In-discipline improvements have been good, but it’s time to take a step back and figure out how to create disruptive in-discipline innovations; to eliminate big discontinuities that cut across disciplines; and to establish multidisciplinary linkages and alignment to power the next evolution of our businesses. New design space is needed, and the product backplane can help.

Use the product lens to look along the backplane and see how changes in the product can bridge discontinuities across sales, marketing, and engineering. Use the common context of product to link revolutionary factory simplification to changes in the product. Use new sensors in the product to enable a new business model based on predictive maintenance. Let your imagination guide you.

It’s time to see the product for more than what it does and what it looks like. It’s time to see it as Superman’s kryptonite that constrains and limits all we do that can become Popeye’s spinach that can strengthen us to overpower all obstacles.

Incomplete Definition – A Way Of Life

incomplete definitionAt the start of projects, no one knows what to do.  Engineering complains the specification isn’t fully defined so they cannot start, and marketing returns fire with their complaint – they don’t yet fully understand the customer needs, can’t lock down the product requirements, and need more time.  Marketing wants to keep things flexible and engineering wants to lock things down; and the result is a lot of thrashing and flailing and not nearly enough starting.

Both camps are right – the spec is only partially formed and customer needs are only partially understood – but the project must start anyway.  But the situation isn’t as bad as it seems.  At the start of a project fully wrung out specs and fully validated customer needs aren’t needed.  What’s needed is definition of product attributes that set its character, definition of how those attributes will be measured, and definition of the competitive products.  The actual values of the performance attributes aren’t needed, just their name, their relative magnitude expressed as percent improvement, and how they’ll be measured.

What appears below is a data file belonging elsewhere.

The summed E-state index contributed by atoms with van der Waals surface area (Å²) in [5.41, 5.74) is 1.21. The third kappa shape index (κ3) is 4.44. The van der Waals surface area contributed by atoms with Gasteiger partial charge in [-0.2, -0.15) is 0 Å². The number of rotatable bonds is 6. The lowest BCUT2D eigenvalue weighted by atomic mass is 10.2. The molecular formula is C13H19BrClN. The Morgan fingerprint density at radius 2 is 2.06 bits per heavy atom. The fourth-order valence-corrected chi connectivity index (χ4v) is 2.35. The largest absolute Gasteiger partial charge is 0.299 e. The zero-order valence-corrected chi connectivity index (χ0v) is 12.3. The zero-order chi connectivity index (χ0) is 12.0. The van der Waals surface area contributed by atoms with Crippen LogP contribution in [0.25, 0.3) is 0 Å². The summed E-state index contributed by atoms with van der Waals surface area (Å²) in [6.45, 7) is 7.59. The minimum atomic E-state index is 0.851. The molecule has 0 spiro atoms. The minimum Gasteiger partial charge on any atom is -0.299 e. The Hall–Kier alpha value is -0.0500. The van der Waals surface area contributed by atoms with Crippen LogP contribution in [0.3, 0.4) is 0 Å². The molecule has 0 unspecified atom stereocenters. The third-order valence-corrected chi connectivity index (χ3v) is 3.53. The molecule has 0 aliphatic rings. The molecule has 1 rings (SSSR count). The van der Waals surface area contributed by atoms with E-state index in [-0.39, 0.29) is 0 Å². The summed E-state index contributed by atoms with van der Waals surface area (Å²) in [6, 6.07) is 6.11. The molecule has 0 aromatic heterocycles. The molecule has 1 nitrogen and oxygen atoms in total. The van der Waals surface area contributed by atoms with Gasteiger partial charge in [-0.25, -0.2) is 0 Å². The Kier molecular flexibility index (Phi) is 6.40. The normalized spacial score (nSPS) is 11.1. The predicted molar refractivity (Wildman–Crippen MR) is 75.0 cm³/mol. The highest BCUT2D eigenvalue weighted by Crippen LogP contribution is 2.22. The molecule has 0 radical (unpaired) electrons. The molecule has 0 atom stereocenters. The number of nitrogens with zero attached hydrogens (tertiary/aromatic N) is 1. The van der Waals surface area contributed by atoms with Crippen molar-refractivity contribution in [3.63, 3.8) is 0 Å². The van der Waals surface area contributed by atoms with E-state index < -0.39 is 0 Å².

And to do this the project manager asks the engineering and marketing groups to work together to create simple bar charts for the most important product attributes and then schedules the meeting where the group jointly presents their single set of bar charts.

This little trick is more powerful than it seems.  In order to choose competitive products, a high level characterization of the product must be roughed out; and once chosen they paint a picture of the landscape and set the context for the new product.  And in order to choose the most important performance (or design) attributes, there must be convergence on why customers will buy it; and once chosen they set the context for the required design work.

Here’s an example.  Audi wants to start developing a new car.  The marketing-engineering team is tasked to identify the competitive products.  If the competitive products are BMW 7 series, Mercedes S class, and the new monster Hyundai, the character of the new car and the character of the project are pretty clear.  If the competitive products are Ford Focus, Fiat F500, and Mini Cooper, that’s a different project altogether.  For both projects the team doesn’t know every specification, but it knows enough to start.  And once the competitive products are defined, the key performance attributes can be selected rather easily.